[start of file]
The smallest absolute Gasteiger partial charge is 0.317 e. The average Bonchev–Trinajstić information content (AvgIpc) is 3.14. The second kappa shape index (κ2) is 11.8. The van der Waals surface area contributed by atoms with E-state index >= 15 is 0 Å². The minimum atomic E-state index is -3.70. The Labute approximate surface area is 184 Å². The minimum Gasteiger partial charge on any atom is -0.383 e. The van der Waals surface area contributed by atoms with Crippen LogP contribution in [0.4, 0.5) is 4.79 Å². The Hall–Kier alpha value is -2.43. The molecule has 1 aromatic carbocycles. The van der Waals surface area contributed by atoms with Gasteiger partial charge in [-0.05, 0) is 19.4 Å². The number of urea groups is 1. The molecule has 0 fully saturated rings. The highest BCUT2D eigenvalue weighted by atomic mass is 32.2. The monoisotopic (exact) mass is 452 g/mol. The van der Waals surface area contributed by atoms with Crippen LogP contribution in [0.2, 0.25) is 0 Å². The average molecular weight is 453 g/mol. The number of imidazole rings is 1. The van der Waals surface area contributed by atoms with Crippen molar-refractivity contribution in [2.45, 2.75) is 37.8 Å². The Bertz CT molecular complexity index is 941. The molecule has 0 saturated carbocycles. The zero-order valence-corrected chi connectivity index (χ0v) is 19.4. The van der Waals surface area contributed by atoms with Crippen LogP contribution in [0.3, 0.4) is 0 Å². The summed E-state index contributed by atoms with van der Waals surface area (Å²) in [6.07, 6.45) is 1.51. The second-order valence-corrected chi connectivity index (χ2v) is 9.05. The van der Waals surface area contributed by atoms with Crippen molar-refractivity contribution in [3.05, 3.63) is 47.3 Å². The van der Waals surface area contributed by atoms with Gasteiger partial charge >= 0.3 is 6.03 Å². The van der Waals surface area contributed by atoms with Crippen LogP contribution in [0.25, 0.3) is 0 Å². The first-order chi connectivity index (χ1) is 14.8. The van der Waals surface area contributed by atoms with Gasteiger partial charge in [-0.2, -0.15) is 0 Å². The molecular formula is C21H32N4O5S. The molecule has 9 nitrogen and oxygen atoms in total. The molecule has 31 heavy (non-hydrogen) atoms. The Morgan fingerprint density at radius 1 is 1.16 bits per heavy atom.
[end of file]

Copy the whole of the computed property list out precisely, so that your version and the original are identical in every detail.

The smallest absolute Gasteiger partial charge is 0.317 e. The average Bonchev–Trinajstić information content (AvgIpc) is 3.14. The second kappa shape index (κ2) is 11.8. The van der Waals surface area contributed by atoms with E-state index >= 15 is 0 Å². The minimum atomic E-state index is -3.70. The Labute approximate surface area is 184 Å². The minimum Gasteiger partial charge on any atom is -0.383 e. The van der Waals surface area contributed by atoms with Crippen LogP contribution in [0.4, 0.5) is 4.79 Å². The Hall–Kier alpha value is -2.43. The molecule has 1 aromatic carbocycles. The van der Waals surface area contributed by atoms with Gasteiger partial charge in [-0.05, 0) is 19.4 Å². The number of urea groups is 1. The molecule has 0 fully saturated rings. The highest BCUT2D eigenvalue weighted by atomic mass is 32.2. The monoisotopic (exact) mass is 452 g/mol. The van der Waals surface area contributed by atoms with Crippen LogP contribution in [0.2, 0.25) is 0 Å². The average molecular weight is 453 g/mol. The number of imidazole rings is 1. The van der Waals surface area contributed by atoms with Crippen molar-refractivity contribution in [2.45, 2.75) is 37.8 Å². The Bertz CT molecular complexity index is 941. The molecule has 0 saturated carbocycles. The zero-order valence-corrected chi connectivity index (χ0v) is 19.4. The van der Waals surface area contributed by atoms with Crippen LogP contribution in [0.3, 0.4) is 0 Å². The summed E-state index contributed by atoms with van der Waals surface area (Å²) in [6.07, 6.45) is 1.51. The second-order valence-corrected chi connectivity index (χ2v) is 9.05. The van der Waals surface area contributed by atoms with Crippen molar-refractivity contribution in [3.05, 3.63) is 47.3 Å². The van der Waals surface area contributed by atoms with Gasteiger partial charge >= 0.3 is 6.03 Å². The van der Waals surface area contributed by atoms with Crippen LogP contribution in [0.25, 0.3) is 0 Å². The first-order chi connectivity index (χ1) is 14.8. The van der Waals surface area contributed by atoms with Gasteiger partial charge in [-0.2, -0.15) is 0 Å². The molecular formula is C21H32N4O5S. The molecule has 9 nitrogen and oxygen atoms in total. The molecule has 31 heavy (non-hydrogen) atoms. The Morgan fingerprint density at radius 1 is 1.16 bits per heavy atom.